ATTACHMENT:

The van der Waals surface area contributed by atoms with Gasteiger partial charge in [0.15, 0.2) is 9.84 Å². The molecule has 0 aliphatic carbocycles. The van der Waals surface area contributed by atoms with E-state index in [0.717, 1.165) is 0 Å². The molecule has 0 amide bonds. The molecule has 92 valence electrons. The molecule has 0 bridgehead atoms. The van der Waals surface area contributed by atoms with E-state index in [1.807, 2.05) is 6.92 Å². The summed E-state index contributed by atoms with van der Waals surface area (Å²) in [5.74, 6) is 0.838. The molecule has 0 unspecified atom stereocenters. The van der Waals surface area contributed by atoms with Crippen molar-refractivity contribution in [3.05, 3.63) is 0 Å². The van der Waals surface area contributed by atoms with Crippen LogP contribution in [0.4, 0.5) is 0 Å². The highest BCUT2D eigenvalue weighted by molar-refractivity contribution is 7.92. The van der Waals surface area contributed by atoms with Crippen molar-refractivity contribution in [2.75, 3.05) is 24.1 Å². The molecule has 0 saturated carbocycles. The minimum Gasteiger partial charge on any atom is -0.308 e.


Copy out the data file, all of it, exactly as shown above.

The van der Waals surface area contributed by atoms with Gasteiger partial charge in [0.15, 0.2) is 9.84 Å². The molecule has 0 aliphatic carbocycles. The van der Waals surface area contributed by atoms with E-state index in [0.717, 1.165) is 0 Å². The molecule has 0 amide bonds. The molecule has 92 valence electrons. The molecule has 0 bridgehead atoms. The van der Waals surface area contributed by atoms with E-state index in [1.807, 2.05) is 6.92 Å². The summed E-state index contributed by atoms with van der Waals surface area (Å²) in [5.74, 6) is 0.838. The molecule has 0 unspecified atom stereocenters. The van der Waals surface area contributed by atoms with Crippen molar-refractivity contribution in [3.05, 3.63) is 0 Å². The van der Waals surface area contributed by atoms with Crippen LogP contribution in [0.4, 0.5) is 0 Å². The highest BCUT2D eigenvalue weighted by molar-refractivity contribution is 7.92. The van der Waals surface area contributed by atoms with Crippen molar-refractivity contribution in [2.75, 3.05) is 24.1 Å². The molecule has 0 saturated carbocycles. The minimum Gasteiger partial charge on any atom is -0.308 e.